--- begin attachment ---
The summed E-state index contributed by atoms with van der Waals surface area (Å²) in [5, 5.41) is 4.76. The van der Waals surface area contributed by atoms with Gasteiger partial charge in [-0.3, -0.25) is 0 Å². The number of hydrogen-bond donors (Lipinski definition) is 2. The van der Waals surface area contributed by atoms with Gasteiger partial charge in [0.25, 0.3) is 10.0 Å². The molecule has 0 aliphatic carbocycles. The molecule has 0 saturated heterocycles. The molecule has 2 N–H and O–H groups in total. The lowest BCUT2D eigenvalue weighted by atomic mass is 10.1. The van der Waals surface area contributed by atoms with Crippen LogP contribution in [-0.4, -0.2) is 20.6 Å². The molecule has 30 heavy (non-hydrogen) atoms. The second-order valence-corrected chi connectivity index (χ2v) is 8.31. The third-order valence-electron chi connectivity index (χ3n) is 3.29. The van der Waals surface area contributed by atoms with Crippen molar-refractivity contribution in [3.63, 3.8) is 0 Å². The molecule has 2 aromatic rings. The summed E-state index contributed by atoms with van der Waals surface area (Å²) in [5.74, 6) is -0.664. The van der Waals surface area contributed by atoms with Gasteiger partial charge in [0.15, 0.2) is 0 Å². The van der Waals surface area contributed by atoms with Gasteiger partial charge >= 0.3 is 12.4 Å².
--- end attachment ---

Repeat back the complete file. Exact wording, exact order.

The summed E-state index contributed by atoms with van der Waals surface area (Å²) in [5, 5.41) is 4.76. The van der Waals surface area contributed by atoms with Gasteiger partial charge in [-0.3, -0.25) is 0 Å². The number of hydrogen-bond donors (Lipinski definition) is 2. The van der Waals surface area contributed by atoms with Gasteiger partial charge in [0.25, 0.3) is 10.0 Å². The molecule has 0 aliphatic carbocycles. The molecule has 0 saturated heterocycles. The molecule has 2 N–H and O–H groups in total. The lowest BCUT2D eigenvalue weighted by atomic mass is 10.1. The van der Waals surface area contributed by atoms with Crippen LogP contribution in [-0.4, -0.2) is 20.6 Å². The molecule has 30 heavy (non-hydrogen) atoms. The second-order valence-corrected chi connectivity index (χ2v) is 8.31. The third-order valence-electron chi connectivity index (χ3n) is 3.29. The van der Waals surface area contributed by atoms with Crippen molar-refractivity contribution in [3.63, 3.8) is 0 Å². The molecule has 2 aromatic rings. The summed E-state index contributed by atoms with van der Waals surface area (Å²) in [5.74, 6) is -0.664. The van der Waals surface area contributed by atoms with Gasteiger partial charge in [0.15, 0.2) is 0 Å². The van der Waals surface area contributed by atoms with Gasteiger partial charge >= 0.3 is 12.4 Å².